Saturday, 8 February 2014

Celebrities: prosecution and anonymity

Following William Roache's successful defence of his reputation, his friends and some journalists are asking whether the charges of sexual misconduct should even have been brought to court. Leaving aside the statements of the police and the CPS that there was a strong case (perhaps the authorities should be pursuing the complainants who are by implication convincing liars), one has to consider the alternative. Rumours inevitably circulate when charges of a sexual nature are brought, and the more prominent the arrestee, the wider do they circulate. Although internet service providers in the UK are restrained from publishing such content, there is little restriction on ISPs based abroad. It is therefore essential that, serious accusations having been made, the accused should be cleared - or convicted - in the most public way.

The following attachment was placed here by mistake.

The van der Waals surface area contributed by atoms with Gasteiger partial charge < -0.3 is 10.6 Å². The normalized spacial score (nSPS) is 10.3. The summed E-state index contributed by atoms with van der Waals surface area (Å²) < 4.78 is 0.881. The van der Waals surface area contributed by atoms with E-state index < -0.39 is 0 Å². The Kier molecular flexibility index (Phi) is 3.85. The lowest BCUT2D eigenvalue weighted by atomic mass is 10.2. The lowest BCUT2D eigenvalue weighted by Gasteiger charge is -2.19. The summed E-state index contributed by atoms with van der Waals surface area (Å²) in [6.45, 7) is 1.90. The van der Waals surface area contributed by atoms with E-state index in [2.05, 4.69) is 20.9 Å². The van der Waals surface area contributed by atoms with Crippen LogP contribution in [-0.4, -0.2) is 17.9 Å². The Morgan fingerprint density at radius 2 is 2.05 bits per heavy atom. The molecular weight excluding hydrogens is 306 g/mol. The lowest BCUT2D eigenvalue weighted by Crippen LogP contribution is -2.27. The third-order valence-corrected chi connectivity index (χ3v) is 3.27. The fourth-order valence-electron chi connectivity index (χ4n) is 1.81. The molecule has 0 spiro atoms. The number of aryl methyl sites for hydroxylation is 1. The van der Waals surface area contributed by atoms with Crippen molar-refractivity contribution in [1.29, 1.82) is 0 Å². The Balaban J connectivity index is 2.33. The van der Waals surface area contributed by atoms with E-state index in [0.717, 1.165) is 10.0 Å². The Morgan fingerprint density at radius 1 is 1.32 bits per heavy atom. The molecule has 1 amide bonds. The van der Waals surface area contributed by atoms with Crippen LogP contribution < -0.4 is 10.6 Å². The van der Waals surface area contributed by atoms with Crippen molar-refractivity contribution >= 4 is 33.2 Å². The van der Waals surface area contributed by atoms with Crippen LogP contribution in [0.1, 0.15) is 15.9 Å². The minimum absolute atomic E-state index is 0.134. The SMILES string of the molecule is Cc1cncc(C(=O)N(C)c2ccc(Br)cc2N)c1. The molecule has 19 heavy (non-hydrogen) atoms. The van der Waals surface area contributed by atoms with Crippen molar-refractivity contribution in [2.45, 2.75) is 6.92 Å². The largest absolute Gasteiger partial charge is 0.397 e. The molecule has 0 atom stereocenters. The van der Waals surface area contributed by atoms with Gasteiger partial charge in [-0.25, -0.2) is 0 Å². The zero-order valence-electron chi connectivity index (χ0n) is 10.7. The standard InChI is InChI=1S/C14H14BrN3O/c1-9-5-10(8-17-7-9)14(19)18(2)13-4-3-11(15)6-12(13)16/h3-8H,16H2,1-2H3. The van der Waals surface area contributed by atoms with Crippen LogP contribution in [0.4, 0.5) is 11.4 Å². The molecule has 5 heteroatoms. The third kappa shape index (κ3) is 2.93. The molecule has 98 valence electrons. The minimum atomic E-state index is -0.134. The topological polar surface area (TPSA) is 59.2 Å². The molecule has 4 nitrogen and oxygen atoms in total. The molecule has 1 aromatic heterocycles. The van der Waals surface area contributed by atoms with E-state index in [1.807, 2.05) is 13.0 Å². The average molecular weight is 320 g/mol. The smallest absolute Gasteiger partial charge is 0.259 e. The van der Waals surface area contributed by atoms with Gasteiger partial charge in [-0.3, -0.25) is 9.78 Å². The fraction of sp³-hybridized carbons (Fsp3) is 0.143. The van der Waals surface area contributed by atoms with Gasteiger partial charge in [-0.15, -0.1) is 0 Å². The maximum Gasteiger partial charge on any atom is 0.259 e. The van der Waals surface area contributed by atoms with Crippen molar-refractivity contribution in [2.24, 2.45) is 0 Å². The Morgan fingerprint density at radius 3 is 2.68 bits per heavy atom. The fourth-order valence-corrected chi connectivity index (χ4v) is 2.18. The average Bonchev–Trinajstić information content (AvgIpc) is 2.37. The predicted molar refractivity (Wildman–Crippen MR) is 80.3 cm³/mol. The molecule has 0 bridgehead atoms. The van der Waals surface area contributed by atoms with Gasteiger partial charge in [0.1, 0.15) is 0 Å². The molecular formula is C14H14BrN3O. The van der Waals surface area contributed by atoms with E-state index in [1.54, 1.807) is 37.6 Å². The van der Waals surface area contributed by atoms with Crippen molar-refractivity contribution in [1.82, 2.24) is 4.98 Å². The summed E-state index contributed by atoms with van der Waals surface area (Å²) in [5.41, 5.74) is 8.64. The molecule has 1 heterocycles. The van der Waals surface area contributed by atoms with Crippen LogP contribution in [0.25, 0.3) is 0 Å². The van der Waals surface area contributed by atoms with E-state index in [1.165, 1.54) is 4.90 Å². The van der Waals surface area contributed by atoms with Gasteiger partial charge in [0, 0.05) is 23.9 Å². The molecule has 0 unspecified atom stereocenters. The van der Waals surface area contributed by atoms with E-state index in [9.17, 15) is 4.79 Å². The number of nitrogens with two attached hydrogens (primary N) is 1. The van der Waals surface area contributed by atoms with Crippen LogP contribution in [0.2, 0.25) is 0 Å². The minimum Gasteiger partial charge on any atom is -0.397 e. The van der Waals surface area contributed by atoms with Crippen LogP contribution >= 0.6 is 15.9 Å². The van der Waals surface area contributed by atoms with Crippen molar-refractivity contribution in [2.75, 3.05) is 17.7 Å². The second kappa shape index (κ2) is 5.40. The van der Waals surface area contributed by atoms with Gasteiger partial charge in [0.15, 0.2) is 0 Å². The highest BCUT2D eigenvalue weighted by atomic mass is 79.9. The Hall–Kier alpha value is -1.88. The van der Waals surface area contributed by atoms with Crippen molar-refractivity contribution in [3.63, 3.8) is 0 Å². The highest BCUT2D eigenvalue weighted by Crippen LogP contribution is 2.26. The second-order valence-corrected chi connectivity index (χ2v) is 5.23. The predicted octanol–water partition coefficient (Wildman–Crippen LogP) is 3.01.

Some people would grant anonymity to celebrities, also with reference to the Roache case. In my opinion, they have short memories. They should consider whether all Stuart Hall's victims would have come forward if his initial arrest had been kept quiet. They should also think about Yorkshire police's suppression of Jimmy Savile's early crimes, and how many scores of young lives could have been protected if those cases had proceeded publicly.

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